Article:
Sometimes you need to do two things at once. For example you might want to blink an LED while reading a button press. In this case, you can't use
, because Arduino pauses your program during the
. If the button is pressed while Arduino is paused waiting for the
to pass, your program will miss the button press.
This sketch demonstrates how to blink an LED without using
. It turns the LED on and then makes note of the time. Then, each time through
, it checks to see if the desired blink time has passed. If it has, it toggles the LED on or off and makes note of the new time. In this way the LED blinks continuously while the sketch execution never lags on a single instruction.
An analogy would be warming up a pizza in your microwave, and also waiting some important email. You put the pizza in the microwave and set it for 10 minutes. The analogy to using
would be to sit in front of the microwave watching the timer count down from 10 minutes until the timer reaches zero. If the important email arrives during this time you will miss it.
What you would do in real life would be to turn on the pizza, and then check your email, and then maybe do something else (that doesn't take too long!) and every so often you will come back to the microwave to see if the timer has reached zero, indicating that your pizza is done.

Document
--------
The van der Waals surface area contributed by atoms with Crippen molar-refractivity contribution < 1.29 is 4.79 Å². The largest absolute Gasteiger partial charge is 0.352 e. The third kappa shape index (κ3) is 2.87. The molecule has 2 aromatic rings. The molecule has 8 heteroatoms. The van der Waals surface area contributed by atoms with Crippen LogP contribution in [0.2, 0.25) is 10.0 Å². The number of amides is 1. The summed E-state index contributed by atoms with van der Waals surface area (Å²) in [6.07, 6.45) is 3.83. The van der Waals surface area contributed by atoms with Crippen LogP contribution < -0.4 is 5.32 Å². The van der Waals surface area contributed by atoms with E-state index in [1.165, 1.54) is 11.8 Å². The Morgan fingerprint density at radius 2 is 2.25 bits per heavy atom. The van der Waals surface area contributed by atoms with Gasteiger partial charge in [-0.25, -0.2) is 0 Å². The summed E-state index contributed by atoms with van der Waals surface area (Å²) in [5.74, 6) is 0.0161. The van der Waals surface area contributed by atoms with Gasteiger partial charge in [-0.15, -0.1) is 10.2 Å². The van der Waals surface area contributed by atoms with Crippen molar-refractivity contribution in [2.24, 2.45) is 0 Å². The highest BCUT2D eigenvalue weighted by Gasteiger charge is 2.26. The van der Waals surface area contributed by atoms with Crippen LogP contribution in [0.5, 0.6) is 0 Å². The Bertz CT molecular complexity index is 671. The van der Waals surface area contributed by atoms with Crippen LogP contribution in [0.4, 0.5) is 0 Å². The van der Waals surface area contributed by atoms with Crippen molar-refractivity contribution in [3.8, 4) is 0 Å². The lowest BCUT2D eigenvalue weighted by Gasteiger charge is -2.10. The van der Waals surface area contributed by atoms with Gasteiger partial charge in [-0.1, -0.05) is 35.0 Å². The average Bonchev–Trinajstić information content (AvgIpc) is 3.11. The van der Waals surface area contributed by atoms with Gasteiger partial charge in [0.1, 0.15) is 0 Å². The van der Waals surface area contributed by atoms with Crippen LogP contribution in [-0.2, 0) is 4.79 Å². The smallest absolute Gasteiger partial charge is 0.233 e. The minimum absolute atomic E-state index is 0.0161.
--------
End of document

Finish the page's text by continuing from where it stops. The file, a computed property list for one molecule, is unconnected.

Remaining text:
In this tutorial you will learn how to set up a similar timer.
220 ohm resistor
To build the circuit, connect one end of the resistor to pin 13 of the board. Connect the long leg of the LED (the positive leg, called the anode) to the other end of the resistor. Connect the short leg of the LED (the negative leg, called the cathode) to the board GND, as shown in the diagram above and the schematic below.
Most Arduino boards already have an LED attached to pin 13 on the board itself. If you run this example with no hardware attached, you should see that LED blink.
After you build the circuit plug your board into your computer, start the Arduino Software (IDE), and enter the code below.
The code below uses the
function, a command that returns the number of milliseconds since the board started running its current sketch, to blink an LED.
You can find more basic tutorials in the built-in examples section.
You can also explore the language reference, a detailed collection of the Arduino programming language.
Last revision 2015/07/28 by SM